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Windows on Theory
Posted by Steve Wiens
Microsoft researcher David Rothschild is legendary for his ability to predict the future using a unique, rigorous approach to data analysis. He correctly called the results of the 2012 U.S. presidential election in every state but one. He nailed 19 of the 24 Oscar categories this year. And he’s constantly pushing the boundaries of predictive science through experimental live polling, online prediction games, and more.Now, Rothschild tells you what to expect in 2014, breaks down his forecasting philosophy, and explains why you should trust professional gamblers more than cable-news pundits.
Posted by Rob Knies
Even in this awesome, hyperbolic age, the words “extraordinary achievement” don’t get tossed around all that much. And when they come from the IEEE, the world’s largest professional association for the advancement of technology, they retain the distinction of superiority the King’s English surely intended.Consider, then, the thrill with which Dilek Hakkani-Tür and Yongguang Zhang of Microsoft Research must have experienced in late November upon learning that they had been named to the list of 2014 IEEE Fellows.
Posted by Rob Knies
This year, the IEEE Technical Committee on Pattern Analysis and Machine Intelligence, the organizer of the International Conference on Computer Vision (ICCV), inaugurated the Helmholtz Prize, a test-of-time award presented for papers published at least 10 years ago that continue to influence the field of computer vision.
Given the huge strides the field has achieved, identifying papers with the greatest impact loomed as a daunting challenge, but for the authors of the papers, the results were gratifying—particularly for a couple of scientists from Microsoft Research.
During ICCV 2013, held in Sydney from Dec. 3-6, P. Anandan and Zhengyou Zhang had seminal papers recognized in the first set of Helmholtz Prize honorees.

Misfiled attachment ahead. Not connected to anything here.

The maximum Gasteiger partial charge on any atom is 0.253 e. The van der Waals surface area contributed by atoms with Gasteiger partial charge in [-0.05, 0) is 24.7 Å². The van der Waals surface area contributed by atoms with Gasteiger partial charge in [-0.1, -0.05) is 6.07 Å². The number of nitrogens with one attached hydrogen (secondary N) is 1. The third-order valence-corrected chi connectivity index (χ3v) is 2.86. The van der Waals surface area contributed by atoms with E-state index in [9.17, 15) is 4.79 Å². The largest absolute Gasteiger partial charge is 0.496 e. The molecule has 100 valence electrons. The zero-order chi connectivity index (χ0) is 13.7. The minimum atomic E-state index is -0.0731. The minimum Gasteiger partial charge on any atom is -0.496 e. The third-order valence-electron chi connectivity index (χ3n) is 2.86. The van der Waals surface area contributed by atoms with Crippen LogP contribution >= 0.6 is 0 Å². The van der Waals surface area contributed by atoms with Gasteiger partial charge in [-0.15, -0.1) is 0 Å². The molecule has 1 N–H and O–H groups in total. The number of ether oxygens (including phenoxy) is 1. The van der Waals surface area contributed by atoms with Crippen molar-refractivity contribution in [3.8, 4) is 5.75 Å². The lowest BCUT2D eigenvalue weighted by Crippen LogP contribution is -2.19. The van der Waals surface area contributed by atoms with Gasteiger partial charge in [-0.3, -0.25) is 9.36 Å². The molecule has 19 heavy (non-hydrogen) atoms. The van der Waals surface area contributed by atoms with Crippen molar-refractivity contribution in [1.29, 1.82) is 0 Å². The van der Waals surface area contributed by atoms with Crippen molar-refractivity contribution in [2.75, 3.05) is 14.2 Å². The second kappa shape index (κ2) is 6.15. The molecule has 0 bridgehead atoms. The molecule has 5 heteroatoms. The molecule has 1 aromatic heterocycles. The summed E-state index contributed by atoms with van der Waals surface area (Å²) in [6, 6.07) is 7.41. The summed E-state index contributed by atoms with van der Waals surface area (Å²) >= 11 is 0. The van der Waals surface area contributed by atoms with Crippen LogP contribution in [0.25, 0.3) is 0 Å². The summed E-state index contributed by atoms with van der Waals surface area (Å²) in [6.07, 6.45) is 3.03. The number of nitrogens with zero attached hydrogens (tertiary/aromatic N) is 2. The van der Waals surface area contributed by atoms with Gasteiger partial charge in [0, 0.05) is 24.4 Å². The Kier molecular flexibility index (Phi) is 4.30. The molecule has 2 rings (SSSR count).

Posted by Athima Chansanchai
Four days a week, Frank Martinez teaches students at south Seattle’s Rainier Beach High School how to turn coding into real-world projects. On Thursdays, he educates people vulnerable to homelessness on the fundamentals of computer science. But none of this is his day job.Martinez is a senior program manager in Microsoft Research who has worked on all kinds of projects, apps, and services (including Microsoft.com) since joining the company in 2000. His commitment to volunteering and giving back to the community has been with him his entire life, devoting his free time, skills, and energy to organizations such as UNICEF, Special Olympics, and the Lifelong AIDS Alliance.Now, with the celebration of Computer Science Education Week, which began Dec. 9, his work and volunteer lives have converged. What he teaches is a direct extension of what he’s learned on the job and what he feels like will help empower minority students and alleviate the suffering of the disadvantaged.
Socl lets you create, collect and share stuff you love. From rich visual collages to short animated media and memes, express yourself through posts that take seconds to create, collect, and share on Socl, as well as on Facebook, Pinterest, Tumblr, and Twitter.
Now, Socl is available for mobile-phone users. Microsoft Research’s FUSE Labs group is releasing Socl apps that can work on any major mobile platform. Windows Phone, Android, or iPhone—it doesn’t matter: Socl is now the go-to app for creative people on the go.